Stock futures posted a muted open Tuesday evening at the start of the overnight session, as investors weighed the still-dire pandemic situation against the arrival of more stimulus.
The three major indices ended the regular trading day mixed, with the S&P 500 and Dow lower while the Nasdaq climbed to a fresh record high. The moves came despite the long-awaited passage of a coronavirus relief package out of Congress at the beginning of the week, though this latest infusion of stimulus had been largely anticipated by investors.
With another stimulus package passed, investors returned their attention to the lingering threat of COVID-19. The Centers for Disease Prevention and Control said Tuesday that a recent coronavirus mutation identified in the UK could possibly have begun to spread in the U.S. undetected, though a number of new travel restrictions have recently been put in place on Britain. But much remains unknown about the new strain’s virulence and resistance – or lack thereof – to existing COVID-19 vaccines.
States continue to grapple with surges in the virus, with both New Jersey and Arizona’s deaths reaching multi-month highs. While the vaccine distribution rolls on, businesses and individuals are contending with the present fall-out from the virus’s spread. The Labor Department is set to release its weekly jobless claims report Wednesday morning, which is expected to show another 880,000 individuals filed for first-time unemployment benefits last week, holding steady at the previous week’s elevated level.
A bevy of other economic data reports on durable goods orders, inflation, and personal income and spending are also due out for release Wednesday morning. No government economic data will be released Thursday or Friday in observance of Christmas and Christmas Eve.
And as the year winds down, investors are beginning to turn their attention to 2021. In the very near-term, traders will be closely eyeing the Georgia Senate runoffs at the beginning of January, given that many believe markets have already priced in a divided government outcome, which could be upended in the event that Democratic lawmakers take control of the chamber.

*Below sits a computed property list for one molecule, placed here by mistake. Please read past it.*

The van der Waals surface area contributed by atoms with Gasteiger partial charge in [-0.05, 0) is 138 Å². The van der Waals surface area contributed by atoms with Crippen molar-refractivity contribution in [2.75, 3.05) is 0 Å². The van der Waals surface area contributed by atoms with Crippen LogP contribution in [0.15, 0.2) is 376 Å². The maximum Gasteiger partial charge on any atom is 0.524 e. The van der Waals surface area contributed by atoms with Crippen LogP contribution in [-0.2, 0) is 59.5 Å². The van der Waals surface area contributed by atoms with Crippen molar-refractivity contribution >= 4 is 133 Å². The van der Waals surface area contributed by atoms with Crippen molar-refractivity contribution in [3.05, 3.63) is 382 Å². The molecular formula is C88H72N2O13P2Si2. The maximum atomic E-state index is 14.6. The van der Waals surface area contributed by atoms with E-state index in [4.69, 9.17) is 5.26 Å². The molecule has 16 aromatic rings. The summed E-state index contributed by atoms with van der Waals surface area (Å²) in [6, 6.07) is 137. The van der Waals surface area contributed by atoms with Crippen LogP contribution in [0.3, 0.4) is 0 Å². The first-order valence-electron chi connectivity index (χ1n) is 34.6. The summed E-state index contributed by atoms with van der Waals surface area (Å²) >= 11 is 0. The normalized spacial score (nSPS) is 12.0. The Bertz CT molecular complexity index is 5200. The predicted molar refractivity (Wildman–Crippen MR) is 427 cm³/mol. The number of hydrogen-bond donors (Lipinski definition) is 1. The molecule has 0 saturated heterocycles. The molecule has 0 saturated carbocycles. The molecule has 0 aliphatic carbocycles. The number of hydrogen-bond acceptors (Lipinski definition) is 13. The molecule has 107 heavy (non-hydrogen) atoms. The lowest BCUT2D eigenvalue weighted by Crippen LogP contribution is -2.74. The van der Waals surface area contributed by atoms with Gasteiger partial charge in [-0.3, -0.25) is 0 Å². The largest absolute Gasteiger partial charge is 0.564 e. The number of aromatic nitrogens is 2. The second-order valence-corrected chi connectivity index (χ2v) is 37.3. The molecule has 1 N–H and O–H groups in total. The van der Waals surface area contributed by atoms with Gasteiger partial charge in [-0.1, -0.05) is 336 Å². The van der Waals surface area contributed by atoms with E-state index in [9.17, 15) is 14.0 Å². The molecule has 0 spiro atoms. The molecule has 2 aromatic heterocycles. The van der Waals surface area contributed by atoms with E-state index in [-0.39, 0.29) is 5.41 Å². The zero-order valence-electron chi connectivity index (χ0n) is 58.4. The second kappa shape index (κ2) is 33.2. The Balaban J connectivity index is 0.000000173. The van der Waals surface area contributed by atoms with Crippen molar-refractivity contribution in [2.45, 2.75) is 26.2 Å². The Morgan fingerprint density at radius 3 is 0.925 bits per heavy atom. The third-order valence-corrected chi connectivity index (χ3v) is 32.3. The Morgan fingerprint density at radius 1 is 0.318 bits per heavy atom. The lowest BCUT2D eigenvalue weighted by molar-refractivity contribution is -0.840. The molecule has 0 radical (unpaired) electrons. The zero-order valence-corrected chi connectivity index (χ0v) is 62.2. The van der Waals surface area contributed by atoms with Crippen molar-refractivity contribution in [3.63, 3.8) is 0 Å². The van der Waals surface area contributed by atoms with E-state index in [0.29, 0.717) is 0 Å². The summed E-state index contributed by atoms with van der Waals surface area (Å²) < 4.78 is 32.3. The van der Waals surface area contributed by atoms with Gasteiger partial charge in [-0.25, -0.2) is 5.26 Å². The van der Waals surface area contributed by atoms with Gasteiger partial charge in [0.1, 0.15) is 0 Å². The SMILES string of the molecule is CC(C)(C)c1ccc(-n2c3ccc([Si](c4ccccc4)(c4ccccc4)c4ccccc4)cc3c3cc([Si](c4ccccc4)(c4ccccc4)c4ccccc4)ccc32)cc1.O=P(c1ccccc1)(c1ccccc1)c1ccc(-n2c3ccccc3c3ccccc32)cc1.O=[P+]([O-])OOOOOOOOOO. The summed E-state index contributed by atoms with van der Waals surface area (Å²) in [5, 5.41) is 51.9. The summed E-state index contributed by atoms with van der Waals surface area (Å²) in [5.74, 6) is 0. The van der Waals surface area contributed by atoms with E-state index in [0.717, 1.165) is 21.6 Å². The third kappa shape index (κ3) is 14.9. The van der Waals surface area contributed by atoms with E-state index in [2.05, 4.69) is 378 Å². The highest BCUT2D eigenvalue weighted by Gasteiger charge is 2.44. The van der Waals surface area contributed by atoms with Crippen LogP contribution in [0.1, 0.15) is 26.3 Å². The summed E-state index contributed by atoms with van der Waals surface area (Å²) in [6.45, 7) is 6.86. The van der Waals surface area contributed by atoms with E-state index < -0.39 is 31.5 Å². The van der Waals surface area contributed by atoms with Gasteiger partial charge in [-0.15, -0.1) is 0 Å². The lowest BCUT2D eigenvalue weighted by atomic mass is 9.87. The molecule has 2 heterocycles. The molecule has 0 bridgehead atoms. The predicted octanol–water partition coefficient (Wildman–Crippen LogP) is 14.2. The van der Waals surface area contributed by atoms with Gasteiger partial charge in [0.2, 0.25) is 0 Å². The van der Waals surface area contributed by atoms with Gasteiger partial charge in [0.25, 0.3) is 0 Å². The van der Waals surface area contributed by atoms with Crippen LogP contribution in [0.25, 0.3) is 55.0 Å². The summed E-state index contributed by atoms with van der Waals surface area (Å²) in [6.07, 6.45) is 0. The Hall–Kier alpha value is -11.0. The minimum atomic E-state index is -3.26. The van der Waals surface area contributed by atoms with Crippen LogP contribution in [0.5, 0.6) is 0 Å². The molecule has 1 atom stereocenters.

Further out over the course of 2021, many strategists believe the reopening trade, and broadening equity market participation among shares of companies hardest hit by the pandemic, will be a key theme.
“2020 was historically a pretty narrow market. By that I mean very few sectors, and even stocks, performed quite well. And then there was the ‘have-nots’ who really lagged the market,” Matt Peron, director of Janus Henderson Investors, told Yahoo Finance on Tuesday. “So we think that coming into 2021, given the recovery that we expect, you should expect to see that broaden out, and we will see more participation from the broader market.”
6:04 p.m. ET Tuesday: Stock futures open flat
Here were the main moves in markets, as of 6:04 p.m. ET Tuesday:
S&P 500 futures (ES=F): 3,676.25, down 1 point or 0.03%
Dow futures (YM=F): 29,918.00, up 6 points or 0.02%
Nasdaq futures (NQ=F): 12,710.75, up 0.75 points or 0.01%
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